But you are a chosen race, a royal priesthood, a holy nation, a people for his own possession, that you may proclaim the excellencies of him who called you out of darkness into his marvelous light. — 1 Peter 2:9
Peter brings these together in his second letter. Our knowledge of God, through his glory and arete is what we need in order to add arete to our faith. This sort of knowledge based arete is the basis for our virtuous living and our productivity (remember, Aristotle linked arete to efficiency and our ability to achieve our telos.
His divine power has given us everything we need for a godly life through our knowledge of him who called us by his own glory and goodness. Through these he has given us his very great and precious promises, so that through them you may participate in the divine nature, having escaped the corruption in the world caused by evil desires.
For this very reason, make every effort to add to your faith goodness; and to goodness, knowledge; and to knowledge, self-control; and to self-control, perseverance; and to perseverance, godliness; and to godliness, mutual affection; and to mutual affection, love. For if you possess these qualities in increasing measure, they will keep you from being ineffective and unproductive in your knowledge of our Lord Jesus Christ. But whoever does not have them is nearsighted and blind, forgetting that they have been cleansed from their past sins. – 2 Peter 1:5-9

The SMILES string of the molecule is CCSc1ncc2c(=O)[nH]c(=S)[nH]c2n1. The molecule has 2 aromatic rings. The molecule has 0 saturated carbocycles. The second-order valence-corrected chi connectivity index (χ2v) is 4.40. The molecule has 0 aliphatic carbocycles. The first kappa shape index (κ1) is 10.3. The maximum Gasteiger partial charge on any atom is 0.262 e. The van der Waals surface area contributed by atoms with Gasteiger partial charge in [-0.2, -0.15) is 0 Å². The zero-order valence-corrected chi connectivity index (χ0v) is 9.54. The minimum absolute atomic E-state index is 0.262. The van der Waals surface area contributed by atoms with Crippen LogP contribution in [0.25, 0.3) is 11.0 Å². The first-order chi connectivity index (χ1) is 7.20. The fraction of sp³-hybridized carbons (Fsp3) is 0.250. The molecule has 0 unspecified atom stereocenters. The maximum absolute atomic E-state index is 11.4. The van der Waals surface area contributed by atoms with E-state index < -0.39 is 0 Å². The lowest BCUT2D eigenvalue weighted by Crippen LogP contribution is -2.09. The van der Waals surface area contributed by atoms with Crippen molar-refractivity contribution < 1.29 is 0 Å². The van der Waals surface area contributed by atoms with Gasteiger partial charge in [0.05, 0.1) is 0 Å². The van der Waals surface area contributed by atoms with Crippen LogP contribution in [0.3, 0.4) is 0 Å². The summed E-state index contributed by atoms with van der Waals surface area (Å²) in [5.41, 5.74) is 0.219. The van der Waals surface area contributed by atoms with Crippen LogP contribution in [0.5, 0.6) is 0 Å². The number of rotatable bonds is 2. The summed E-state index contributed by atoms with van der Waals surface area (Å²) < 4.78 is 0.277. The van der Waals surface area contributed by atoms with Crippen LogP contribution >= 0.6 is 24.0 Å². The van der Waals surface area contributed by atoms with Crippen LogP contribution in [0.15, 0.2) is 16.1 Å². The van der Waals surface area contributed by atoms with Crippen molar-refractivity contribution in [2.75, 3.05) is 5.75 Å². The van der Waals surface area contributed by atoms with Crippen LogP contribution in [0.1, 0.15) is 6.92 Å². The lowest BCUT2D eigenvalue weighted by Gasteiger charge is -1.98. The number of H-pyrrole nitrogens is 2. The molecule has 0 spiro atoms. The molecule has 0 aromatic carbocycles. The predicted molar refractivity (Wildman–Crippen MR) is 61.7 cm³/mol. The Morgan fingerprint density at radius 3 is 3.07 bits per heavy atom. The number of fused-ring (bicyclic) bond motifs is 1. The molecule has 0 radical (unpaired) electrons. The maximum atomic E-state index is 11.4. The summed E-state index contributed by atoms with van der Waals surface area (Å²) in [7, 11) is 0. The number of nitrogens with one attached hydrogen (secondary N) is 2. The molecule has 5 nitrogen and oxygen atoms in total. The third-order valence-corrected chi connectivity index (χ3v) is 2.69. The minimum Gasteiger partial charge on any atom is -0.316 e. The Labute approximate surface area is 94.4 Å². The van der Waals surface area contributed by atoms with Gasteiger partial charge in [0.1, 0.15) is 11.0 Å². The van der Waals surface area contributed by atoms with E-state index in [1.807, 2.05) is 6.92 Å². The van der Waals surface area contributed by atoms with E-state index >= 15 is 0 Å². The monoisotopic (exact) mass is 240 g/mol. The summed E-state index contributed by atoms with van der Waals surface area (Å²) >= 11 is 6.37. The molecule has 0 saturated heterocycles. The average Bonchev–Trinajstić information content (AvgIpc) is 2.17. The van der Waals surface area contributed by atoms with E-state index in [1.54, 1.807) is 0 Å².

It’s interesting that in terms of a progression from arete, Peter moves from arete to knowledge, to self-control, all the way to love, which Peter, unlike Aristotle, seems to see as the ultimate virtue (amongst other virtues). It’s interesting that like Aristotle he sees arete as very closely linked to the divine nature. For Aristotle, the contemplative life is virtuous because it enables the contemplator to figure out the virtuous mean in any situation, for Paul and Peter, the contemplative life is about reflecting on the character of the God who reveals himself in Jesus, and this reflection on God’s nature (and our ability to participate in it) pushes us towards being effective and productive “in your knowledge of our Lord Jesus Christ.” Peter seems to place love as both fundamental to God’s nature, and the telos of the virtuous, arete displaying, human.
But what is love? And how does our understanding of love start with God’s nature (and how do we then apply this understanding of love to the question of outrage (especially if the purpose of outrage is also potentially, to point us from human shortcomings and disorder to God and his nature)?